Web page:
During that particular week, our homework was to create an alphabet book. Each page had a different letter and we were supposed to cut out or illustrate different images that started with that letter. A reasonable approach to this assignment would be to do 6 or 7 letters a night for the next four nights and then I’d be set to turn everything in on Friday right on time. But for me this was simply not an option. This feeling of panic, that in the next several years, became all too familiar. What set in and propelled me forward, my rational thinking, quickly went off the rail and my irrational, anxious brain was in the driver’s seat and never ever bothered to look back.
My parents tried to explain to me that there was no need to do all 26 letters in one night. I heard the words they were saying, but my brain would just not understand, process, or accept this as an option. I could just not let the unfinished work lay there on the table. It felt so uncomfortable. At the time, I would end up screaming and crying and sitting on the corner of the stairs leading up to my bedroom. This would be a weekly occurrence. Ultimately, I stayed up way too late for a 5-year-old. But I did finish my A – Z book and I turned it into my teacher on Tuesday, feeling a great sense of pride.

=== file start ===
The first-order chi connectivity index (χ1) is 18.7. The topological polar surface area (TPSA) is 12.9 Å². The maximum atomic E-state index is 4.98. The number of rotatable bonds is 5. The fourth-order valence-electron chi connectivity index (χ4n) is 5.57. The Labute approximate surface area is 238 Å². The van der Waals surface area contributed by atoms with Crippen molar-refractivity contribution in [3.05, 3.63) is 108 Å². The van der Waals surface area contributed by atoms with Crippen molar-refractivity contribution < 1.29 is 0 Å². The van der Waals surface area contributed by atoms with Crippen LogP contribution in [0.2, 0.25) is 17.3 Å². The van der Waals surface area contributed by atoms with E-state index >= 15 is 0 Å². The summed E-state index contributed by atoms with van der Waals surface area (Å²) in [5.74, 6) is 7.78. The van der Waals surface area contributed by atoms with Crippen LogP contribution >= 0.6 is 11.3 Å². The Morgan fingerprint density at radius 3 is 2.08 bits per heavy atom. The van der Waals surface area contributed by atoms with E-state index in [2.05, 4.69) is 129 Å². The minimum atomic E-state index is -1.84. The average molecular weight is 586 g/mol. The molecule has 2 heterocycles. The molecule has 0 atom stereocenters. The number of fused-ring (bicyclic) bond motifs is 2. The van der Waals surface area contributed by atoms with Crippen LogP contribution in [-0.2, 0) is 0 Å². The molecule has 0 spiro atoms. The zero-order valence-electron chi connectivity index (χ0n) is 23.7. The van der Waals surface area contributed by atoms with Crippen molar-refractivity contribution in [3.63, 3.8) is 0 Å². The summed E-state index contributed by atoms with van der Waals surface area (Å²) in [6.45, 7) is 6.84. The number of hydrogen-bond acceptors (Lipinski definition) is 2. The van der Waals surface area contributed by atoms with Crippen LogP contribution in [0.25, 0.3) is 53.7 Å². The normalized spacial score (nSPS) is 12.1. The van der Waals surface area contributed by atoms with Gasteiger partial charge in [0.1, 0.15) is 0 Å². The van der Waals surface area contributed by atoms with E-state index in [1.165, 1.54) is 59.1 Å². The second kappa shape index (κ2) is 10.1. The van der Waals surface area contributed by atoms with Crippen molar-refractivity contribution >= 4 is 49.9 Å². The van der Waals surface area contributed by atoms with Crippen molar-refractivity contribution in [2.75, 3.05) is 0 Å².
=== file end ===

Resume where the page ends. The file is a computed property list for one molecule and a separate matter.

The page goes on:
When Routines Are Altered (7:24)
This second story also takes place on those same stairs. So, I guess that’s sort of where a lot of my meltdowns would occur. I recall sitting on those stairs and my mom said something to the extent of, “You’re going to be going to a new school next year, as your school ends in 6th grade. For 7th grade, you’re going to go to a new school. What we’re going to do is go visit the new school, and you’re just going to miss the following morning at school and then you’ll return in the afternoon. No big deal.”